He took the gun to an antiques shop.
The old man who worked in the shop told the boy the gun was
worth only fifty dollars.
The boy accepted the fifty dollars and went home.
The next day the old man sold the gun for five thousand
dollars to a gun collector.
Part 2 Practical Demonstrations
What do you think?
1. The old man cheated the boy.
2. The boy and the old man both got what they wanted – nobody
lost.
3. The boy should have taken the gun to the police station.
Part 2 Practical Demonstrations
Let’s use the five sentence framework to write our
own stories. Choose two characters and one object.
A doctor
Some money
A soldier
A gun
An old man/woman
Some flowers
A boy/girl
A car
A police officer
A book
A teacher
A dog
Part 2 Practical Demonstrations
One day a boy found an old gun as he was walking home.
He took the gun to an antiques shop.
The old man who worked in the shop told the boy the gun was
worth only fifty dollars.
The boy accepted the fifty dollars and went home.
The next day the old man sold the gun for five thousand
dollars to a gun collector.
Part 2 Practical Demonstrations
One day a boy found an old gun as he was walking home.
The gun looked like the ones he had seen in pirate films. It
looked like it needed a good clean.
He decided to take the gun to an antiques shop.
The shop was near the boy’s house. It was always dark inside.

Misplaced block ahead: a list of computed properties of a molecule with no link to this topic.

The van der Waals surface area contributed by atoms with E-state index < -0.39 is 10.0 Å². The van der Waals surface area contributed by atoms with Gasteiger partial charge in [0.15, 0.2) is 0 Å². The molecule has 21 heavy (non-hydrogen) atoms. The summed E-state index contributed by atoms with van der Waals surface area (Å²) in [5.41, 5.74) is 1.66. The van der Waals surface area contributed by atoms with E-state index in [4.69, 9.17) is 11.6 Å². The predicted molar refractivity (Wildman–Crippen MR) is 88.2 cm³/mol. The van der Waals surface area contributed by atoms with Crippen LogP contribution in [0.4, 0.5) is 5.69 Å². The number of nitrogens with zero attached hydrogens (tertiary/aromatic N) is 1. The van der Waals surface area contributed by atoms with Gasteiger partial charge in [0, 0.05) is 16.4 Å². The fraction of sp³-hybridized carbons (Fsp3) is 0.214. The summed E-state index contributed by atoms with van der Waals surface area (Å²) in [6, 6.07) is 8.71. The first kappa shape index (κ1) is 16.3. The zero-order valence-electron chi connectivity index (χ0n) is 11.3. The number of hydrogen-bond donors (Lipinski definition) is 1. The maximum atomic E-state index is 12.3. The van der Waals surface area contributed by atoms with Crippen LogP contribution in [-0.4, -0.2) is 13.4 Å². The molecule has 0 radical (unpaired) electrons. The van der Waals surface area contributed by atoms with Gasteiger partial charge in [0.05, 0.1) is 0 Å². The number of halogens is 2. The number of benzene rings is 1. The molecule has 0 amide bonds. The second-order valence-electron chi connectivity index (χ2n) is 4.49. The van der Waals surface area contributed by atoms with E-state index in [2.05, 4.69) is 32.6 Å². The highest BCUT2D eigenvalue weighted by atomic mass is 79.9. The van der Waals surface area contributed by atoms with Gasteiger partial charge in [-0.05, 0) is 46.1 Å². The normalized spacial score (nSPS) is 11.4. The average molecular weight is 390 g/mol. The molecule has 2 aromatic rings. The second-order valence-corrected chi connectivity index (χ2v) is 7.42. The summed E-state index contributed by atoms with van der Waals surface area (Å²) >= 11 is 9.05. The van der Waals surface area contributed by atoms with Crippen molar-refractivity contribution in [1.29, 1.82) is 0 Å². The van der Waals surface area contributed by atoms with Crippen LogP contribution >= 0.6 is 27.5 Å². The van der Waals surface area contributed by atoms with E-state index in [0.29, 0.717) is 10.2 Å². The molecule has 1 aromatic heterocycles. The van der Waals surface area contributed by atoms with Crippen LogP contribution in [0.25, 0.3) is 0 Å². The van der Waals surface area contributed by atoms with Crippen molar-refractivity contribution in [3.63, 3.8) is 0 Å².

There was
a lot of stuff
thefor
windows
such as medals
‘Is always
there anything
I canindo
you?’ said
from wars
ago. He
had
seen
old‘Can
manyou
who worked
theyears
old man.
‘Yes’
said
thethe
boy.
there many times. The man looked up with surprise when the
give the
meshop.
a price for this gun?’
boy entered
(Using formulaic expressions to request
The old man
told the
boyC&AG
the gun
was
worth only fifty dollars.
and offer
help.
2007
p.17)
The boy accepted the fifty dollars and went home.
The next day the old man sold the gun for five thousand
dollars to a gun collector.
Part 2 Practical Demonstrations
• Add 4 more layers to your story (depending on
proficiency) Try to write at least 200 words in total.
• Add 1 or 2 sentences;
• Expand in depth and/or
• Change any of the original sentences if necessary
• Peer editing
• Discussion
• Extending the stories again
• Sharing the extended stories
• Extend again to reach 400 words?
Part 2 Practical Demonstrations
Reflection Questions
Consider how: